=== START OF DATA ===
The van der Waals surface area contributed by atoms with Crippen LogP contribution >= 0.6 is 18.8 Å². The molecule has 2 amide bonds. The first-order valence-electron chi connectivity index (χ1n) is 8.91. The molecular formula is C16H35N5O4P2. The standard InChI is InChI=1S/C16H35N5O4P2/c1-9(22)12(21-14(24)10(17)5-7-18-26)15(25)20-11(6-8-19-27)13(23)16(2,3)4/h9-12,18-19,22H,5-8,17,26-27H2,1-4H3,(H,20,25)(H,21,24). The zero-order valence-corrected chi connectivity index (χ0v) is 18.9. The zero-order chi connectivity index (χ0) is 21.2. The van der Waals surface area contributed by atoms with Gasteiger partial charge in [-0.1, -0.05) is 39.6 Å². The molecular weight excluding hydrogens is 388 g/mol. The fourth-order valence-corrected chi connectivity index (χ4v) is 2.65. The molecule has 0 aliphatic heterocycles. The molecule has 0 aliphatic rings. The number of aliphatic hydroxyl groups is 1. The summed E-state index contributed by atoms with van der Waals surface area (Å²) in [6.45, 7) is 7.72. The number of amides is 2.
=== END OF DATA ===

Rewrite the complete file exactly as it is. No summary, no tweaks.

The van der Waals surface area contributed by atoms with Crippen LogP contribution >= 0.6 is 18.8 Å². The molecule has 2 amide bonds. The first-order valence-electron chi connectivity index (χ1n) is 8.91. The molecular formula is C16H35N5O4P2. The standard InChI is InChI=1S/C16H35N5O4P2/c1-9(22)12(21-14(24)10(17)5-7-18-26)15(25)20-11(6-8-19-27)13(23)16(2,3)4/h9-12,18-19,22H,5-8,17,26-27H2,1-4H3,(H,20,25)(H,21,24). The zero-order valence-corrected chi connectivity index (χ0v) is 18.9. The zero-order chi connectivity index (χ0) is 21.2. The van der Waals surface area contributed by atoms with Gasteiger partial charge in [-0.1, -0.05) is 39.6 Å². The molecular weight excluding hydrogens is 388 g/mol. The fourth-order valence-corrected chi connectivity index (χ4v) is 2.65. The molecule has 0 aliphatic heterocycles. The molecule has 0 aliphatic rings. The number of aliphatic hydroxyl groups is 1. The summed E-state index contributed by atoms with van der Waals surface area (Å²) in [6.45, 7) is 7.72. The number of amides is 2.